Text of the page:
Third, in Joshua 3: 2-4 we read that the leaders of Israel went through the camp and commanded the people, “When you see the ark of the covenant of the Lord our God being carried by the levitical priests, then you shall set out from your place.  Follow it, so that you may know the way you should go, for you have not passed this way before.” 

What do we need the most as we go through a national and global crisis unlike any we have experienced before?  We need to know that God is with us and that He goes before us, “for (we) have not passed this way before.”  I remember a poster I had on my wall in my dorm room in college.  It showed a mushroom cloud from an atomic explosion.  It asked the question, “Is there a future?”  It gave an answer from God.  “Yes, I am already there.”

Paul describes Jesus as “the first born from the dead.”  Jesus has already gone through the experience of death ahead of us.  And He has broken the power of death over us.  Therefore, “nothing in all of creation” – and that includes the corona virus – “will be able to separate us from the love of God in Christ Jesus our Lord.”  (Romans 8: 39)

Fourth, Joshua 3: 15-16 tell us that “when those who bore the ark had come to the Jordan, and the feet of the priests bearing the ark were dipped in the edge of the water, the waters flowing from above stood still . . . while those flowing toward the sea of the Arabah, the Dead Sea, were wholly cut off,” so the people were able to cross over on dry ground. 

There was a miraculous crossing of a body of water at the beginning of the time of leadership of Moses (the Red Sea), and there was a miraculous crossing of a body of water at the beginning of the time of leadership of Joshua (the Jordan River).  But there is a significant difference between the two.  In the case of Moses and the Red Sea, God sent a strong east wind that blew all night.  In the morning there was a dry path. The people did not need to step into the sea until they had a dry path.  In the case of Joshua and the Jordan River, somebody had to step into the water first before the flow of the river stopped and a dry path became available.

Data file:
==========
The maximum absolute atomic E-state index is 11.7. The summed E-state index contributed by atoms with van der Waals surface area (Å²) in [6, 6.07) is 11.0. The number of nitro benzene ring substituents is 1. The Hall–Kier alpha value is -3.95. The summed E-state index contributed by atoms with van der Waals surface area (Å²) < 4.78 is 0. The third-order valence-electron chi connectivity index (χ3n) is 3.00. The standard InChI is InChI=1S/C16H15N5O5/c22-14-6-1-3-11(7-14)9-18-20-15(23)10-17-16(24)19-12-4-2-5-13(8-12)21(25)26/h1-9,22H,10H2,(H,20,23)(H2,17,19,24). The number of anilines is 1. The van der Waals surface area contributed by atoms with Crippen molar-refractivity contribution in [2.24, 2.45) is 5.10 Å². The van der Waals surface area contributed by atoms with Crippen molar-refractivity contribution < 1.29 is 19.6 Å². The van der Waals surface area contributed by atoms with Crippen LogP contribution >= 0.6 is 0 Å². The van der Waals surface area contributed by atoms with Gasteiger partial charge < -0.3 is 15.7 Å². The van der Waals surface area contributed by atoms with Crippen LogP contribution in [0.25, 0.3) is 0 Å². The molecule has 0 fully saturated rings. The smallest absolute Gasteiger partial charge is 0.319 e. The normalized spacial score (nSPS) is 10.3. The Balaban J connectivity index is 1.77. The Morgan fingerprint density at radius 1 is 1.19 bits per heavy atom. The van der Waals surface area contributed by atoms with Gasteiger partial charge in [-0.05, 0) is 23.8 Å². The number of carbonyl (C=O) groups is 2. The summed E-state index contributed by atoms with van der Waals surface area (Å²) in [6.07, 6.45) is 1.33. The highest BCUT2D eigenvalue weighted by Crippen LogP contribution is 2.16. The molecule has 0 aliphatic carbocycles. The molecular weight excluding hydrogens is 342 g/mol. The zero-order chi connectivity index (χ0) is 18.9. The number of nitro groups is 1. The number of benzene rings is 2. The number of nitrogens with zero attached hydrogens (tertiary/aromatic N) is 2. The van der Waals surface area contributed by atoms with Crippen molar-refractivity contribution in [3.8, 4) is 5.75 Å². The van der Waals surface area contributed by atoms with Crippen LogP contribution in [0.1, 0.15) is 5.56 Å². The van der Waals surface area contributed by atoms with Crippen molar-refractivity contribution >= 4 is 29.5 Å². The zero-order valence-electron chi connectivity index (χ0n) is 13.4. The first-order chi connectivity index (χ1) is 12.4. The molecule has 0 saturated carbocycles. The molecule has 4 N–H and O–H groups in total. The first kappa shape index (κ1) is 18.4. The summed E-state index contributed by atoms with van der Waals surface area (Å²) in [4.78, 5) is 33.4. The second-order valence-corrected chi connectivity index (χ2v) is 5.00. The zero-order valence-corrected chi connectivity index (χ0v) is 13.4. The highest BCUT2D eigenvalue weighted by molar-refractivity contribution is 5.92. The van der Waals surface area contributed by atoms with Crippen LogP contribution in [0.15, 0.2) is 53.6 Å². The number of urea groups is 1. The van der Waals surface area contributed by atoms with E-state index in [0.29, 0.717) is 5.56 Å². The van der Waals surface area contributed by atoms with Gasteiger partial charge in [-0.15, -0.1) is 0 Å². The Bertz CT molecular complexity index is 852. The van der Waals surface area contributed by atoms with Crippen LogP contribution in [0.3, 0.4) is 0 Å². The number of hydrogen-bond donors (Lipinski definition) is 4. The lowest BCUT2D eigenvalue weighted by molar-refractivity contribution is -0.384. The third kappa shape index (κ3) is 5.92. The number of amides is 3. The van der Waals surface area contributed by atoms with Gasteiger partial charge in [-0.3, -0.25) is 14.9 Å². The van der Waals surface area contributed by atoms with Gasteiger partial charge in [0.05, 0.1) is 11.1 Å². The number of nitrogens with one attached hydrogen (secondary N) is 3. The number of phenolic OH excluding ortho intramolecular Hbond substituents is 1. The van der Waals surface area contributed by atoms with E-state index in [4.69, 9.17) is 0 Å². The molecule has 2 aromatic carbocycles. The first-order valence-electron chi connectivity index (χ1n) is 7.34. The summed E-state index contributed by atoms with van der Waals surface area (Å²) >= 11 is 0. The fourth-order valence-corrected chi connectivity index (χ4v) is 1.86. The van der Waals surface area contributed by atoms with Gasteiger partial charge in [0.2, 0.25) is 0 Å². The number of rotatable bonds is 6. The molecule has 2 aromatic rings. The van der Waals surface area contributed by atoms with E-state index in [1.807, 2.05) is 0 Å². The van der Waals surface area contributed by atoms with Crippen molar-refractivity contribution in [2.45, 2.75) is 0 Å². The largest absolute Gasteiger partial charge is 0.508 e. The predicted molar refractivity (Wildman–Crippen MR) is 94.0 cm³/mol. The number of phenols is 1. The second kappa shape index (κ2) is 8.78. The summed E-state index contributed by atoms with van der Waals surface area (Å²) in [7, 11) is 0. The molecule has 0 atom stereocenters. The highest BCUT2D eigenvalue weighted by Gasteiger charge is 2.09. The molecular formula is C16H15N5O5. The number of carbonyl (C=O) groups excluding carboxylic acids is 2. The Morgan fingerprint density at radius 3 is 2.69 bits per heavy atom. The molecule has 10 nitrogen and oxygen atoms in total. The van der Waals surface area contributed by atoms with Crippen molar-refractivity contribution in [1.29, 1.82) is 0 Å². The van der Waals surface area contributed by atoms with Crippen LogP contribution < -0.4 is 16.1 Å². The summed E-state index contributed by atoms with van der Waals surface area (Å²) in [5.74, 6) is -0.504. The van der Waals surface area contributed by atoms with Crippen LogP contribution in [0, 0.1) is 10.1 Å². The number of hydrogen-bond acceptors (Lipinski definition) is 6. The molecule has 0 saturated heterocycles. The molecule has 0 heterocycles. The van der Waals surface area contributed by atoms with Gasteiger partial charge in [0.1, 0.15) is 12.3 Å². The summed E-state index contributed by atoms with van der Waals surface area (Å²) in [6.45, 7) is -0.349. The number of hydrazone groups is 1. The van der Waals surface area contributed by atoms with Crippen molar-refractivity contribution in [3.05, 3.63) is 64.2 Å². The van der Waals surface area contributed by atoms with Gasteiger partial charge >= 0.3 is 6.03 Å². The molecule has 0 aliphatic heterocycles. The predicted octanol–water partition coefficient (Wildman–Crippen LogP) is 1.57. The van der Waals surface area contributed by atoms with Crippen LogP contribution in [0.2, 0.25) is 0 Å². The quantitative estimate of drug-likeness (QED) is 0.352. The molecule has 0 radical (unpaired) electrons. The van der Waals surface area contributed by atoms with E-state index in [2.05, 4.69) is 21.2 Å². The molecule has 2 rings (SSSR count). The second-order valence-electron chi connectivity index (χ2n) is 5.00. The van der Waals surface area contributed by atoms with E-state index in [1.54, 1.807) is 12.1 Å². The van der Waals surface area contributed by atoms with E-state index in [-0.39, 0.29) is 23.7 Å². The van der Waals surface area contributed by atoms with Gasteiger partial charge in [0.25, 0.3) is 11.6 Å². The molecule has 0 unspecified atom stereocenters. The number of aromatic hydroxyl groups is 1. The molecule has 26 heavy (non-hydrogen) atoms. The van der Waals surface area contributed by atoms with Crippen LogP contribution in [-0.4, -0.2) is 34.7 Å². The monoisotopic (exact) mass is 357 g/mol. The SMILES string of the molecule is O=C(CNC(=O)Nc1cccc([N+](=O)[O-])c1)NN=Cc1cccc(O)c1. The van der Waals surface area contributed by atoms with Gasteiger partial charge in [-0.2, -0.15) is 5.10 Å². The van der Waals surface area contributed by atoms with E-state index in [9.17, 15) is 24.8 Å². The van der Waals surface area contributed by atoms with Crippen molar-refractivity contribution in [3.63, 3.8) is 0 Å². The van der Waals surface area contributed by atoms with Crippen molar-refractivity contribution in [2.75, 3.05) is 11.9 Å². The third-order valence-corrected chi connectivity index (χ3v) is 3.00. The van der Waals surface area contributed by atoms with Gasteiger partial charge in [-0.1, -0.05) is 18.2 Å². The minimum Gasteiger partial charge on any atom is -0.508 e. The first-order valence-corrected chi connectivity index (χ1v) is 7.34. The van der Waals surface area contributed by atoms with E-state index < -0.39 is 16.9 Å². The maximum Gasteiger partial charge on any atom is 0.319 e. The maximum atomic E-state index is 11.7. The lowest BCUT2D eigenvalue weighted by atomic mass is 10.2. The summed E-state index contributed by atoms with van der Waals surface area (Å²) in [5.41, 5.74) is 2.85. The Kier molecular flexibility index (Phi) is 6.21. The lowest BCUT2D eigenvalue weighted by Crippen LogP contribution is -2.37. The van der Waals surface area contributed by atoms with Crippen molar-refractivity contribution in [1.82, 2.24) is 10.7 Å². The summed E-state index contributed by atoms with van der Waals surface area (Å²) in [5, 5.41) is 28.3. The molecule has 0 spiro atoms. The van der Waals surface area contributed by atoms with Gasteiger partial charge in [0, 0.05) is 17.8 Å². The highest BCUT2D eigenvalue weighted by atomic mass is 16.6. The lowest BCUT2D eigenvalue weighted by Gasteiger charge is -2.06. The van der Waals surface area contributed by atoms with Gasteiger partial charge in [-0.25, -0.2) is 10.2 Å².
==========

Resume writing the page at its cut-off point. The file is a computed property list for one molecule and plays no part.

I know that I, for one, would like to have a dry path before I have to step in.  But that is not the way it always goes.  It sure would be good to know how this pandemic will end and how long it will last, but at this point we do not know.  But still we need to step in, take necessary precautions, help those who are most vulnerable, and see this time as an opportune time to show the kind of courage and compassion that Christ can give. 

I remember several years ago a woman who was very close to dying from cancer read the lessons on Easter Sunday.  Never before had those Scriptures passages spoken so strongly to me as they did that day as they were being read by someone who would soon be dying and who believed with all her heart that Jesus is the Resurrection and the Life.

This Easter season may your faith in Jesus be even bolder, your hope in Jesus be even greater, and your love for Jesus be even stronger.

Dennis D. Nelson
Executive Director of Lutheran CORE


Our prayers are with all confessional Lutheran pastors as you find and develop ways to stay connected with your congregations, give your people hope, courage, and strength, and reach out to your communities during these most unusual times.  On our website you can find a list of some congregations that are livestreaming and/or posting recordings of their worship services.  A link to that list can be found here.  Please let me know if you would like to be added to that list.